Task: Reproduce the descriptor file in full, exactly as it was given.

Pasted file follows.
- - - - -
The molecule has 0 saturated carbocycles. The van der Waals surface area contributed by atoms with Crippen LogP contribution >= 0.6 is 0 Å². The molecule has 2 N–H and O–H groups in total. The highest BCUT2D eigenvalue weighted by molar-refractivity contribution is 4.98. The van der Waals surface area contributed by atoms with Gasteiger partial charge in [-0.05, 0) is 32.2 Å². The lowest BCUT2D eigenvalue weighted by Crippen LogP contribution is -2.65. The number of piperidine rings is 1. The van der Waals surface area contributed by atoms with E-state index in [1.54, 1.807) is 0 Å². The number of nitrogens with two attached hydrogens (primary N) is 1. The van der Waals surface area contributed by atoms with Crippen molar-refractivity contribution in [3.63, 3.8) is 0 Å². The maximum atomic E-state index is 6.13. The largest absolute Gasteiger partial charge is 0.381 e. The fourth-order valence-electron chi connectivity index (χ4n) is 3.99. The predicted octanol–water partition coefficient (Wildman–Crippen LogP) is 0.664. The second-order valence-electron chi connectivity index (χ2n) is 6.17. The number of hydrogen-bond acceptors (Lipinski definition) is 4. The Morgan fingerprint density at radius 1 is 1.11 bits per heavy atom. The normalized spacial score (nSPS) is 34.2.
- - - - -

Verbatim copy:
The molecule has 0 saturated carbocycles. The van der Waals surface area contributed by atoms with Crippen LogP contribution >= 0.6 is 0 Å². The molecule has 2 N–H and O–H groups in total. The highest BCUT2D eigenvalue weighted by molar-refractivity contribution is 4.98. The van der Waals surface area contributed by atoms with Gasteiger partial charge in [-0.05, 0) is 32.2 Å². The lowest BCUT2D eigenvalue weighted by Crippen LogP contribution is -2.65. The number of piperidine rings is 1. The van der Waals surface area contributed by atoms with E-state index in [1.54, 1.807) is 0 Å². The number of nitrogens with two attached hydrogens (primary N) is 1. The van der Waals surface area contributed by atoms with Crippen molar-refractivity contribution in [3.63, 3.8) is 0 Å². The maximum atomic E-state index is 6.13. The largest absolute Gasteiger partial charge is 0.381 e. The fourth-order valence-electron chi connectivity index (χ4n) is 3.99. The predicted octanol–water partition coefficient (Wildman–Crippen LogP) is 0.664. The second-order valence-electron chi connectivity index (χ2n) is 6.17. The number of hydrogen-bond acceptors (Lipinski definition) is 4. The Morgan fingerprint density at radius 1 is 1.11 bits per heavy atom. The normalized spacial score (nSPS) is 34.2.